Five Montanans spoke to several hundred Missoulians Thursday night, as the Democratic candidates for the House of Representatives presented themselves at the University Center Theater.

Each candidate was given 20 slides to introduce themselves and their campaign, with 20 seconds per slide to talk, for a total of about seven minutes apiece.

“It’s gonna be fast movin’,” emcee Anne Szalda-Petree said.

Missoulian Grant Kier led off, with a timed speech over the top of a slideshow made up of photos from the campaign trail and family albums.

Kier was the executive director of Five Valleys and the Bitterroot land trusts until he filed last year.

His relationships with farmers, ranchers, loggers and outdoor lovers have shown him, “there is far more that unites us than divides us."

Montanans are practical problem solvers, Kier said, and he can use his experience turning business opportunities — like the Rock Creek subdivision — into public lands.

“Having traveled the state, I am proud of Missoula’s values and they are shared throughout Montana,” Kier said. “We have so much to teach this country.”

Billings attorney John Heenan opened his time with a campaign ad, featuring a woman who needed help with her insurance company.

Heenan helped her, and another couple, who were up against a national bank trying to foreclose on their home.

His whole career is made up of cases like these, Heenan said.

“I’ve helped them fight bullies…powerful interests.”

Running against Montana’s current representative, Republican and tech entrepreneur Greg Gianforte, doesn’t scare Heenan.

“I deal with guys like this all the time in my work,” he said. “I hold them accountable.”

State legislator Lynda Moss, also from Billings, used the same slide presentation as Heenan and Kier, showing photo after photo of state leaders she’s worked with or admires — from Mike Mansfield to Joe Medicine Crow.

Moss showed photos from a trip she took with students to New York City, where they met with members of the United Nations and a trip to Argentina, where Native American students and Patagonians shared their cultures.

“We need to find that common ground we all have,” Moss said. “We have an opportunity to do good work.”

Bozeman legislator Kathleen Williams used her presentation to tell about herself, from her childhood in a military family, to college, where she studied resource economics, and travels around the West for work and school.

Throughout her life, Williams repeated, she saw a need, had the ability and stepped up.

Williams wanted to come to Montana around two decades ago and got a job with the Environmental Quality Council in Helena, spurred by the state’s history of strong women.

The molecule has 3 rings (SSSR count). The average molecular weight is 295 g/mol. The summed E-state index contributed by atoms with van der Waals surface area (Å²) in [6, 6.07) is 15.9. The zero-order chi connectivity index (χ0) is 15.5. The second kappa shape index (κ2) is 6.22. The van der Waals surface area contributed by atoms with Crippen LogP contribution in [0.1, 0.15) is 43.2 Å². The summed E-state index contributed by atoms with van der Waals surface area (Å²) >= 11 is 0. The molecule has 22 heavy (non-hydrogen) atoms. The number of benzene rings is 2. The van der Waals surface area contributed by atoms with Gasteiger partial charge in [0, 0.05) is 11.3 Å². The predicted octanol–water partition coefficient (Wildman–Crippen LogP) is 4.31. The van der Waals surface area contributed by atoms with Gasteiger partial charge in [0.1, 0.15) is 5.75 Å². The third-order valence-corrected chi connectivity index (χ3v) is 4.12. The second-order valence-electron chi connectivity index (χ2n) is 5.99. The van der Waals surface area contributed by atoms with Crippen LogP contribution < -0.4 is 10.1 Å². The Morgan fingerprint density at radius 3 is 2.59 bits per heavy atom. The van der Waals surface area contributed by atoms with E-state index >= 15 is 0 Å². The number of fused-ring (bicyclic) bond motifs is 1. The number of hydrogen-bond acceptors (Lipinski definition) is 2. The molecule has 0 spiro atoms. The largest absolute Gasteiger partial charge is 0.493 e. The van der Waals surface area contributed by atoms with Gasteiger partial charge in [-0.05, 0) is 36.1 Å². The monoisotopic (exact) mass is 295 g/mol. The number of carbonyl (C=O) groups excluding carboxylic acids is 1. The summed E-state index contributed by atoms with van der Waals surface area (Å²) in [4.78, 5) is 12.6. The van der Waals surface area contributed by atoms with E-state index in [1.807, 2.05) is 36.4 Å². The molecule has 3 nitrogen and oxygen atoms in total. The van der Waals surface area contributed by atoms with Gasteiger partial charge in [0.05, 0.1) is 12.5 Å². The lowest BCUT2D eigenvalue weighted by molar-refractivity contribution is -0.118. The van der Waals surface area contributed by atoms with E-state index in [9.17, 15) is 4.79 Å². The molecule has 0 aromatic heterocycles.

“There was a need, I had the ability and I stepped up.”

She stepped up and served in the state legislature for three terms, and, “motivated and terrified” by recent national politics, Williams is stepping up again.

She pegged herself as Jeannette Rankin’s “long overdue successor,” to the loudest applause of the night.

Whitefish native Jared Pettinato had the most traditional slide presentation of the night, using graphics and charts to share some clear-cut ideas for adding Montana jobs and wildfire fighting to the national agenda.

Pettinato (who has not yet filed for the seat) did start with a couple of hiking photos featuring himself, but promised “this is all you’re going to see of me.”

Using his nine years of work in the U.S. Department of Justice defending public lands and resources as a backdrop, Pettinato argued that wind energy could be the next great Montana industry, creating industrial jobs and funneling money into the state from large Western cities needing power.

He also had ideas for wildfire management. Current suppression efforts are unsustainable, drawing too much of the U.S. Forest Service’s budget away from other areas.

“We did this. We cut down the largest trees in the forest,” Pettinato said. “It’s our responsibility to fix it.”

Contracting with timber companies to do responsible thinning, along with clearing old, dead trees and undergrowth, would make everyone happy, he said.

Pettinato asked the crowd to remember his nine years of executive branch experience, compared to none from his fellow candidates.

“You can wait for them to get the expertise I have, or you can elect me and I can start tomorrow,” he said.

Longtime Montana Democratic Party member and forum organizer Pete Talbot said he first thought the idea for individual presentations was “kinda strange.”

It “threw a wrench in the works for how it’s usually done,” Talbot said. “It got the candidates out of their comfort zone.”

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Arts and entertainment

arts reporter for the Missoulian.